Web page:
Glimpses of the Peasants
Symbolism, Imagery, Allegory
Another seemingly peripheral element of the story is the historical situation of the Russian peasantry. In 1859, a movement was growing that would eventually lead Tsar Alexander II to formally emancipate the serfs in 1861. Nikolai Petrovich is on the front end of the curve; he has already freed his serfs, though he is having a great deal of trouble maintaining order over them now that he has forfeited so much of his power.
There is a lot of talk about the mid-nineteenth century being a time of social upheaval in Russia. The upheaval is not just a matter of social opinions. It's not that the younger generation suddenly decided to renounce the values of the elder – these opinions are tied to concrete changes in economic, social, and political matters.
We emphasized above that Fathers and Sons it not an allegory. Though the novel is not symbolic, its story might be taken to represent part of a larger social change. In other words, there was not one Bazarov in 1859 – there were hundreds, thousands. The clash between old and young taking place under the Kirsanov's roof should be seen as only one of many such disputes taking place throughout Russia as a whole.
This point overlaps with our discussion in "Setting," but we want to emphasize that the images of the peasants we get on the Kirsanov's farm are part of a gesture toward a much larger social change. Let us consider just one such case. After his argument with Bazarov, Pavel Petrovich begins complaining about Foma, "a farm-hand who kept slinking off and was quite unmanageable" (5.74). He notes that the steward told him that, Foma was "a regular Aesop," and that he had "shown himself all round to be a worthless fellow; but he'll live and learn, and shake off his stupid ways" (5.74).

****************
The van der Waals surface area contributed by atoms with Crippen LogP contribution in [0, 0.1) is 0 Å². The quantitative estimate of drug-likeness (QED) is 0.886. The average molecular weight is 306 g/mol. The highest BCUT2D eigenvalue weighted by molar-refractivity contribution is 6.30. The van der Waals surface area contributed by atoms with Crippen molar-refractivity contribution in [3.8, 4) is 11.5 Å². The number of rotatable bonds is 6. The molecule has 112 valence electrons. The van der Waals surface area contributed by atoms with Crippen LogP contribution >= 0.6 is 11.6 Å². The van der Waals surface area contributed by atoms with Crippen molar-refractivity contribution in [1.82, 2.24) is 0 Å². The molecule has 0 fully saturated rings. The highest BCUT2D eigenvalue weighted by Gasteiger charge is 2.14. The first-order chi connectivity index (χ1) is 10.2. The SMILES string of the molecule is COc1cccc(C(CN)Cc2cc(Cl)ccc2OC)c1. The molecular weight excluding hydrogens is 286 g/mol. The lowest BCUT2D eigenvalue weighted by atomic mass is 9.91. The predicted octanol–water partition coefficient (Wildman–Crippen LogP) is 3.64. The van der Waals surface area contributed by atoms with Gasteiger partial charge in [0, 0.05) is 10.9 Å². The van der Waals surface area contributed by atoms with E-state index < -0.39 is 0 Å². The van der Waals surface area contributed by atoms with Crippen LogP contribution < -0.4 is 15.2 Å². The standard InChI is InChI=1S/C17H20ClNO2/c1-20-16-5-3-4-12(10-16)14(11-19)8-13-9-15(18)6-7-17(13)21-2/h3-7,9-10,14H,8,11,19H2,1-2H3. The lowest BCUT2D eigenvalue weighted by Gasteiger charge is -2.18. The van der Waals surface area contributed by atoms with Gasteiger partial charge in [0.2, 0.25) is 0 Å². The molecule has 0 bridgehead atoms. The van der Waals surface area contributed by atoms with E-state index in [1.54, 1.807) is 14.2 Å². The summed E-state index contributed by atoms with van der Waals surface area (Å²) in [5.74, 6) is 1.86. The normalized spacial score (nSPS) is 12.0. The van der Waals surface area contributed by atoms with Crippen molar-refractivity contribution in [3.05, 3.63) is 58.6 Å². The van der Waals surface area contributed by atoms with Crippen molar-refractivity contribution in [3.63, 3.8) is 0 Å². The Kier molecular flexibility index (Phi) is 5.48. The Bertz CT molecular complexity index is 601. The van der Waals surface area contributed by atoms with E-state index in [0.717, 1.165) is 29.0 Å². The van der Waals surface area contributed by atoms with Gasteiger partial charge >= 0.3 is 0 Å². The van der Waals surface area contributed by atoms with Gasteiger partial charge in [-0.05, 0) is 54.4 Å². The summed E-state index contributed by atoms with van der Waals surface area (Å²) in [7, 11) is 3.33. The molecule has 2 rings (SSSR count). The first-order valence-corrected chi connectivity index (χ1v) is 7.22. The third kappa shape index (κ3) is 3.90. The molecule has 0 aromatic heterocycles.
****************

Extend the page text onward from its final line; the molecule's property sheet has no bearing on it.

Now what is so important about a little side-note like this is that Foma is just one case of a peasant who began to ignore his responsibilities once he didn't have to fear his master. There were many others. Peasants who spent their entire lives dependent on their masters could hardly be expected to 'act responsibly' once independence had been thrust upon them. As you might imagine, explaining to them that they were part of a slow shift from a feudalistic (serf-based, with only a few landowners) economy to more of a free-market (many small independent landowners) economy wouldn't do much to motivate them from day to day.
Such struggles seem like side-notes because the narrative mainly stays with the younger generation. Neither Bazarov and Arkady know much about managing an estate. Yet, remember that when Pavel becomes furious with Bazarov's arrogance, his anger is partially a result of real-life frustrations managing the peasants at Maryino. The drama of Fathers and Sons is, to a large degree, shaped by its historical realities.